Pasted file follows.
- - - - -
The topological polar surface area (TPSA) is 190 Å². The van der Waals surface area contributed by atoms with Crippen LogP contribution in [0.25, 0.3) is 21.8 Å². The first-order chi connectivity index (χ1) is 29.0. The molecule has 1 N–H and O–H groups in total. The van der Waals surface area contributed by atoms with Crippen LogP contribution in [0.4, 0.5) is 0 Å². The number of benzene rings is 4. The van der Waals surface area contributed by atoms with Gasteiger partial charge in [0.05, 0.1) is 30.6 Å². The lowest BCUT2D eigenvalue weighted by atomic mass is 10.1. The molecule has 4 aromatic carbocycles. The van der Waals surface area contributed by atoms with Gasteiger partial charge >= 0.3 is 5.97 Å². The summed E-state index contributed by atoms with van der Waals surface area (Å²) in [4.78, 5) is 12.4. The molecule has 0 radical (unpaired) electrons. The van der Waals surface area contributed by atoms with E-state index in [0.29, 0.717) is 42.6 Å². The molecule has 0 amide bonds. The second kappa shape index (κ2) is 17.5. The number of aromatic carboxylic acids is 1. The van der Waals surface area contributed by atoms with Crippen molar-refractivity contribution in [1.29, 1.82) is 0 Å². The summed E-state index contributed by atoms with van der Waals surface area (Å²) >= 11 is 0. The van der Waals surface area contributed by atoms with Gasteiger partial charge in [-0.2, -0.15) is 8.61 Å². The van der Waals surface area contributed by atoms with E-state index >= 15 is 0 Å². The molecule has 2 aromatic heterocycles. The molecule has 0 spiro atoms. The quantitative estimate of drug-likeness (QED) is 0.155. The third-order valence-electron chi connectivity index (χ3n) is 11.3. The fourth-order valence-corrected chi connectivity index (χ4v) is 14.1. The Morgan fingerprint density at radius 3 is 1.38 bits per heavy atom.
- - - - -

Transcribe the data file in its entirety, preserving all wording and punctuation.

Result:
The topological polar surface area (TPSA) is 190 Å². The van der Waals surface area contributed by atoms with Crippen LogP contribution in [0.25, 0.3) is 21.8 Å². The first-order chi connectivity index (χ1) is 29.0. The molecule has 1 N–H and O–H groups in total. The van der Waals surface area contributed by atoms with Crippen LogP contribution in [0.4, 0.5) is 0 Å². The number of benzene rings is 4. The van der Waals surface area contributed by atoms with Gasteiger partial charge in [0.05, 0.1) is 30.6 Å². The lowest BCUT2D eigenvalue weighted by atomic mass is 10.1. The molecule has 4 aromatic carbocycles. The van der Waals surface area contributed by atoms with Gasteiger partial charge >= 0.3 is 5.97 Å². The summed E-state index contributed by atoms with van der Waals surface area (Å²) in [4.78, 5) is 12.4. The molecule has 0 radical (unpaired) electrons. The van der Waals surface area contributed by atoms with E-state index in [0.29, 0.717) is 42.6 Å². The molecule has 0 amide bonds. The second kappa shape index (κ2) is 17.5. The number of aromatic carboxylic acids is 1. The van der Waals surface area contributed by atoms with Crippen molar-refractivity contribution in [1.29, 1.82) is 0 Å². The summed E-state index contributed by atoms with van der Waals surface area (Å²) >= 11 is 0. The van der Waals surface area contributed by atoms with Gasteiger partial charge in [-0.2, -0.15) is 8.61 Å². The van der Waals surface area contributed by atoms with E-state index >= 15 is 0 Å². The molecule has 2 aromatic heterocycles. The molecule has 0 spiro atoms. The quantitative estimate of drug-likeness (QED) is 0.155. The third-order valence-electron chi connectivity index (χ3n) is 11.3. The fourth-order valence-corrected chi connectivity index (χ4v) is 14.1. The Morgan fingerprint density at radius 3 is 1.38 bits per heavy atom.